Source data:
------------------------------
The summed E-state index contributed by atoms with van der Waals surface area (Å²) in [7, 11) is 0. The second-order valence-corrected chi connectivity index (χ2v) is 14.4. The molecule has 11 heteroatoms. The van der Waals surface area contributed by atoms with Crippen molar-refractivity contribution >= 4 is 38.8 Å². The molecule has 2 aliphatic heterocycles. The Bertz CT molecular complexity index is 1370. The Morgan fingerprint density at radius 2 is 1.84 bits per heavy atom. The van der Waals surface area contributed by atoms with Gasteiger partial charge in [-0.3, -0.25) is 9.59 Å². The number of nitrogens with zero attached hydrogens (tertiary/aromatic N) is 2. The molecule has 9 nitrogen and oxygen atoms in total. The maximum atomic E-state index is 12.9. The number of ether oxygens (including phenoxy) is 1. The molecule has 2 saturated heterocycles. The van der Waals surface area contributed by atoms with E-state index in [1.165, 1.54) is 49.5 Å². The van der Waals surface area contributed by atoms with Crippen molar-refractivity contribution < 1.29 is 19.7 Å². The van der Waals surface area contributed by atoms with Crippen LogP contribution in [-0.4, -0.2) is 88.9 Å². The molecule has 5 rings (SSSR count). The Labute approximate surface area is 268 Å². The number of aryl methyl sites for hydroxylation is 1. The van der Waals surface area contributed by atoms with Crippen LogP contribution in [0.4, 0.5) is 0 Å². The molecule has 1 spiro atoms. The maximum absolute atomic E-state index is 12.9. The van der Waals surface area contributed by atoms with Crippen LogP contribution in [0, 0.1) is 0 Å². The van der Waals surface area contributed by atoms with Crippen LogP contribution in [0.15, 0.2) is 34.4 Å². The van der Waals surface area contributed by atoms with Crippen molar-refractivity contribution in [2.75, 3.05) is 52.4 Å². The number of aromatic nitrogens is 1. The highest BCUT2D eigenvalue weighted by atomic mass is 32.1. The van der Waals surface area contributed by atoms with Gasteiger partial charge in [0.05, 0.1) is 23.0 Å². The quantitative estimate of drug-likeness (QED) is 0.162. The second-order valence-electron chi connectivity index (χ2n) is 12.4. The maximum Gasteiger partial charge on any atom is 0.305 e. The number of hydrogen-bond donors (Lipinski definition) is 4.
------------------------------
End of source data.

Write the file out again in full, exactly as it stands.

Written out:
The summed E-state index contributed by atoms with van der Waals surface area (Å²) in [7, 11) is 0. The second-order valence-corrected chi connectivity index (χ2v) is 14.4. The molecule has 11 heteroatoms. The van der Waals surface area contributed by atoms with Crippen molar-refractivity contribution >= 4 is 38.8 Å². The molecule has 2 aliphatic heterocycles. The Bertz CT molecular complexity index is 1370. The Morgan fingerprint density at radius 2 is 1.84 bits per heavy atom. The van der Waals surface area contributed by atoms with Gasteiger partial charge in [-0.3, -0.25) is 9.59 Å². The number of nitrogens with zero attached hydrogens (tertiary/aromatic N) is 2. The molecule has 9 nitrogen and oxygen atoms in total. The maximum atomic E-state index is 12.9. The number of ether oxygens (including phenoxy) is 1. The molecule has 2 saturated heterocycles. The van der Waals surface area contributed by atoms with E-state index in [1.165, 1.54) is 49.5 Å². The van der Waals surface area contributed by atoms with Crippen molar-refractivity contribution < 1.29 is 19.7 Å². The van der Waals surface area contributed by atoms with Crippen LogP contribution in [-0.4, -0.2) is 88.9 Å². The molecule has 5 rings (SSSR count). The Labute approximate surface area is 268 Å². The number of aryl methyl sites for hydroxylation is 1. The van der Waals surface area contributed by atoms with Crippen LogP contribution in [0.4, 0.5) is 0 Å². The molecule has 1 spiro atoms. The maximum absolute atomic E-state index is 12.9. The van der Waals surface area contributed by atoms with Crippen LogP contribution in [0, 0.1) is 0 Å². The van der Waals surface area contributed by atoms with Crippen LogP contribution in [0.15, 0.2) is 34.4 Å². The van der Waals surface area contributed by atoms with Crippen molar-refractivity contribution in [2.75, 3.05) is 52.4 Å². The number of aromatic nitrogens is 1. The highest BCUT2D eigenvalue weighted by atomic mass is 32.1. The van der Waals surface area contributed by atoms with Gasteiger partial charge in [0.05, 0.1) is 23.0 Å². The quantitative estimate of drug-likeness (QED) is 0.162. The second-order valence-electron chi connectivity index (χ2n) is 12.4. The maximum Gasteiger partial charge on any atom is 0.305 e. The number of hydrogen-bond donors (Lipinski definition) is 4.